Wobble, wobble

Few things are more difficult or more tiresome than trying to come up with something halfway interesting to say on a Friday night when you're tired, quite possibly coming down with a bit of a cold, have nursed the beginning twinges of a headache for several hours, and can't think of anything else better to say than "Hey, I made chicken stock tonight."

Yes. That's it. That's the full extent of it: another two figures accomplished on Kat's scarf (each figure is approximately four inches long) and a nagging, throbbing pain centered square in my forehead, like a third eye. The good news is that the chicken stock, given time to cool and solidify, will be strong enough to stand up under its own power and … well … do whatever chicken stock does whenever it's strong enough to stand up under its own power.

It was a couple of years into The Great Marriage Experiment™ that I made chicken stock for the first time, and given that I didn't come from a family where this sort of thing was your average Saturday afternoon pastime, I really wish someone had warned me about the end result.

Not to sound my age, but: ewwww.

What did I expect? Would it be too far off the mark to say "liquid"? No, I don't think so.

I did everything the way that I was told—boiled the discarded chicken bony bits until every bit of flavor/protein/gelatin was leached into the water. Ran the mess through a fine-mesh strainer, covered the pot, and shoved it in the fridge. Come the next morning, the pot would [supposedly] contain a lovely-yet-undetermined amount of homemade chicken stock, which could be easily defatted by just lifting the solidified fat off the top.

(Good thing fat doesn't sink. Ewwww.)

All well and good, until the domesticat-in-training opened up the pot, peeled off the top layer of fat, and discovered….chicken jello.

Convinced—a) that I had done things horrifically wrong b) I had just really pissed off FrankenChicken c) by doing things wrong I had unintentionally created FrankenChicken—I dove into my cookbooks to find the answer. All held praise for the lovely beauties of homemade chicken stock…but not a word about this ooey, gooey white mass of chicken jello that was sitting in my perfectly good Pyrex bowl and wobbling at me like a cheesy sci-fi movie effect.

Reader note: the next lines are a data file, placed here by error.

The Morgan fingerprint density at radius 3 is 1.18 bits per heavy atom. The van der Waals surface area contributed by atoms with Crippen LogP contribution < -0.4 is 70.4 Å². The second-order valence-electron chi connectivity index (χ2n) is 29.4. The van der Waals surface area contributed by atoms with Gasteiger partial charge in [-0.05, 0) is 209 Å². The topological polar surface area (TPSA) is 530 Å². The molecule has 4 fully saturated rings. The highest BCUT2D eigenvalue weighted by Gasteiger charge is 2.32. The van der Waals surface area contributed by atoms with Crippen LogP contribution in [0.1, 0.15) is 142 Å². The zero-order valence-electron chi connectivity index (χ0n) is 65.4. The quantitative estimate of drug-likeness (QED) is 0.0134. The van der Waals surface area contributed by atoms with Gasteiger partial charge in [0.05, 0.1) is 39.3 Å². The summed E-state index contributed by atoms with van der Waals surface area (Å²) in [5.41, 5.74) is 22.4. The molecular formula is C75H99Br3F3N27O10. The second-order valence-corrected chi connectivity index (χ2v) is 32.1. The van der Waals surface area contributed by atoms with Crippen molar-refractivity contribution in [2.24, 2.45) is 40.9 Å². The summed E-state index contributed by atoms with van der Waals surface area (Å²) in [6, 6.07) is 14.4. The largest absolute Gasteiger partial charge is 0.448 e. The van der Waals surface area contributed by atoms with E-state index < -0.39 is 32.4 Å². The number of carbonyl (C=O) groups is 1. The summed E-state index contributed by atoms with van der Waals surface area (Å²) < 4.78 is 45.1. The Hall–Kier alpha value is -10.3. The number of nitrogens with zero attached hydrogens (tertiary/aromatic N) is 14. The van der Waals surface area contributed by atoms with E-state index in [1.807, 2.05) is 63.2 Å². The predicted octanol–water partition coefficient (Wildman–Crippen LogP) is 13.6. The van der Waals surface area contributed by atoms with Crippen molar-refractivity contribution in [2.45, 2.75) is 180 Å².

A few books (and much frantic researching) later, I learned that I had done nothing wrong—in fact, had achieved the Holy Grail of homemade stock-making: stock so gelatin-rich that it congealed upon cooling. Trusting that the culinary gods would help me overcome the 'ewwww!' factor, I dumped the stuff into a freezer bag and saved it for later.

Sure enough, it was fantastic. Leave it to me to very nearly throw out the Holy Grail. What can I say? It's a talent.

Before watching Farscape tonight, I yanked out the latest bit of chicken stock from the fridge. I peeled off the top layer and—sure enough!—there it was, happy chicken stock wobbling at me.

That's its way of saying hello, I think.

(Side note: Alton Brown's transcript of how to systematically deconstruct a whole chicken (skip down to Scene 3) is most excellent. It's really not difficult, and his tip about taking the wishbone out makes things really easy. Not bad, getting 4 legs, thighs, and breasts for eight dollars—and having necks/backs/wings left over for stockmaking. I really should do this more often.)

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A really easy way to make chicken stock is to roast the bird first for dinner one night. Eat what you want then boil all the leftovers up and strain. It takes all the ewww factor out of having to deal with the raw bird. Which is something I don't do well. If you have leftover veggies and meat you have pretty much instant chicken soup too.

Drive By Commenting!!!
I've never tried to make chicken stock, but I remember my G'mom doing it. While it tasted really good, I believe "eeew" is about right. Good job!

It's all about "mouth-feel". Ok, it's really all about taste, but mouth-feel is right up there. It's the geletin from bones (stock's from bones, broth's from meat) that gives a good stock, and thus a good soup or sauce, that richness that coats the inside of your mouth with all the yummy flavors you put into the soup or sauce. But, if you think the jiggling and wiggling chicken stock is disgusting, don't think about the fact that it's exactly the stuff that makes Jello do its thing :)

All I can say is.. eeewwwww!!